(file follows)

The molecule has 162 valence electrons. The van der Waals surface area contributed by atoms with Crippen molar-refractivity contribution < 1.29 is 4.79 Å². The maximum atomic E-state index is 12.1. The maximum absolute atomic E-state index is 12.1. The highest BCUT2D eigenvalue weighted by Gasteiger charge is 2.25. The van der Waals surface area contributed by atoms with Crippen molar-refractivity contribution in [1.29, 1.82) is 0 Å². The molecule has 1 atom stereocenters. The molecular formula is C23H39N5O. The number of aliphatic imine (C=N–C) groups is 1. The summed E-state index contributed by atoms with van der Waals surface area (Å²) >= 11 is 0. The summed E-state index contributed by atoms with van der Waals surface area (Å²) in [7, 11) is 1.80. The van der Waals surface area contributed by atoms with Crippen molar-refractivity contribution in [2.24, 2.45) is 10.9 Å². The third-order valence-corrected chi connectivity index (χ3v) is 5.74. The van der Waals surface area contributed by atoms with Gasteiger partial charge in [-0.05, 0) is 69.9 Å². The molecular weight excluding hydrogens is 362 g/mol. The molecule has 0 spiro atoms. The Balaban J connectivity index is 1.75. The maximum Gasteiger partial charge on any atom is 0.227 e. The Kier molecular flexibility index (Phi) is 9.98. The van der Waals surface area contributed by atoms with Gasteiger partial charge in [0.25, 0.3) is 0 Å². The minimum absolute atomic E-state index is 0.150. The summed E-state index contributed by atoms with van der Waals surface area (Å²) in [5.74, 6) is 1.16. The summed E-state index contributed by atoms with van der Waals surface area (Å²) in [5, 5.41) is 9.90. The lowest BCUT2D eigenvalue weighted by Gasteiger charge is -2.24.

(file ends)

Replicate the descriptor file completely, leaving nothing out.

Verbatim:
The molecule has 162 valence electrons. The van der Waals surface area contributed by atoms with Crippen molar-refractivity contribution < 1.29 is 4.79 Å². The maximum atomic E-state index is 12.1. The maximum absolute atomic E-state index is 12.1. The highest BCUT2D eigenvalue weighted by Gasteiger charge is 2.25. The van der Waals surface area contributed by atoms with Crippen molar-refractivity contribution in [1.29, 1.82) is 0 Å². The molecule has 1 atom stereocenters. The molecular formula is C23H39N5O. The number of aliphatic imine (C=N–C) groups is 1. The summed E-state index contributed by atoms with van der Waals surface area (Å²) >= 11 is 0. The summed E-state index contributed by atoms with van der Waals surface area (Å²) in [7, 11) is 1.80. The van der Waals surface area contributed by atoms with Crippen molar-refractivity contribution in [2.24, 2.45) is 10.9 Å². The third-order valence-corrected chi connectivity index (χ3v) is 5.74. The van der Waals surface area contributed by atoms with Gasteiger partial charge in [-0.05, 0) is 69.9 Å². The molecular weight excluding hydrogens is 362 g/mol. The molecule has 0 spiro atoms. The Balaban J connectivity index is 1.75. The maximum Gasteiger partial charge on any atom is 0.227 e. The Kier molecular flexibility index (Phi) is 9.98. The van der Waals surface area contributed by atoms with Gasteiger partial charge in [0.25, 0.3) is 0 Å². The minimum absolute atomic E-state index is 0.150. The summed E-state index contributed by atoms with van der Waals surface area (Å²) in [5.74, 6) is 1.16. The summed E-state index contributed by atoms with van der Waals surface area (Å²) in [5, 5.41) is 9.90. The lowest BCUT2D eigenvalue weighted by Gasteiger charge is -2.24.